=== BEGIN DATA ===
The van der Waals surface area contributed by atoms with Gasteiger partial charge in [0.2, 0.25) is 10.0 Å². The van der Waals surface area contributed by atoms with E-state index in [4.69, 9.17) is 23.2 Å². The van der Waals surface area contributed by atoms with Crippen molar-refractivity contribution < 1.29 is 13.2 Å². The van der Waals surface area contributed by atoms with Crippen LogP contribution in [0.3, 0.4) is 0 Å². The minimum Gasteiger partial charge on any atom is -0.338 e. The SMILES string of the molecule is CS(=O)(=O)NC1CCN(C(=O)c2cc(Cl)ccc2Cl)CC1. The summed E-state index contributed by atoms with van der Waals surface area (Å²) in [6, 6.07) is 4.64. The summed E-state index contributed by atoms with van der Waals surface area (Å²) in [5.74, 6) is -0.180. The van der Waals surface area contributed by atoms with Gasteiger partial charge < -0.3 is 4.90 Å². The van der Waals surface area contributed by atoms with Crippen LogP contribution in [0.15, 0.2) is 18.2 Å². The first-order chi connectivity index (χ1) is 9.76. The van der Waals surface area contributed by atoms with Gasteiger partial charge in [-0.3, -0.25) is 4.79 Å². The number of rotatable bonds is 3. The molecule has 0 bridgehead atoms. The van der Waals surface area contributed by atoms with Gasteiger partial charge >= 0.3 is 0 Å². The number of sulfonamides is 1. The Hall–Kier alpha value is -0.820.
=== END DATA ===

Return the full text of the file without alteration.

The van der Waals surface area contributed by atoms with Gasteiger partial charge in [0.2, 0.25) is 10.0 Å². The van der Waals surface area contributed by atoms with E-state index in [4.69, 9.17) is 23.2 Å². The van der Waals surface area contributed by atoms with Crippen molar-refractivity contribution < 1.29 is 13.2 Å². The van der Waals surface area contributed by atoms with Crippen LogP contribution in [0.3, 0.4) is 0 Å². The minimum Gasteiger partial charge on any atom is -0.338 e. The SMILES string of the molecule is CS(=O)(=O)NC1CCN(C(=O)c2cc(Cl)ccc2Cl)CC1. The summed E-state index contributed by atoms with van der Waals surface area (Å²) in [6, 6.07) is 4.64. The summed E-state index contributed by atoms with van der Waals surface area (Å²) in [5.74, 6) is -0.180. The van der Waals surface area contributed by atoms with Gasteiger partial charge < -0.3 is 4.90 Å². The van der Waals surface area contributed by atoms with Crippen LogP contribution in [0.15, 0.2) is 18.2 Å². The first-order chi connectivity index (χ1) is 9.76. The van der Waals surface area contributed by atoms with Gasteiger partial charge in [-0.3, -0.25) is 4.79 Å². The number of rotatable bonds is 3. The molecule has 0 bridgehead atoms. The van der Waals surface area contributed by atoms with Gasteiger partial charge >= 0.3 is 0 Å². The number of sulfonamides is 1. The Hall–Kier alpha value is -0.820.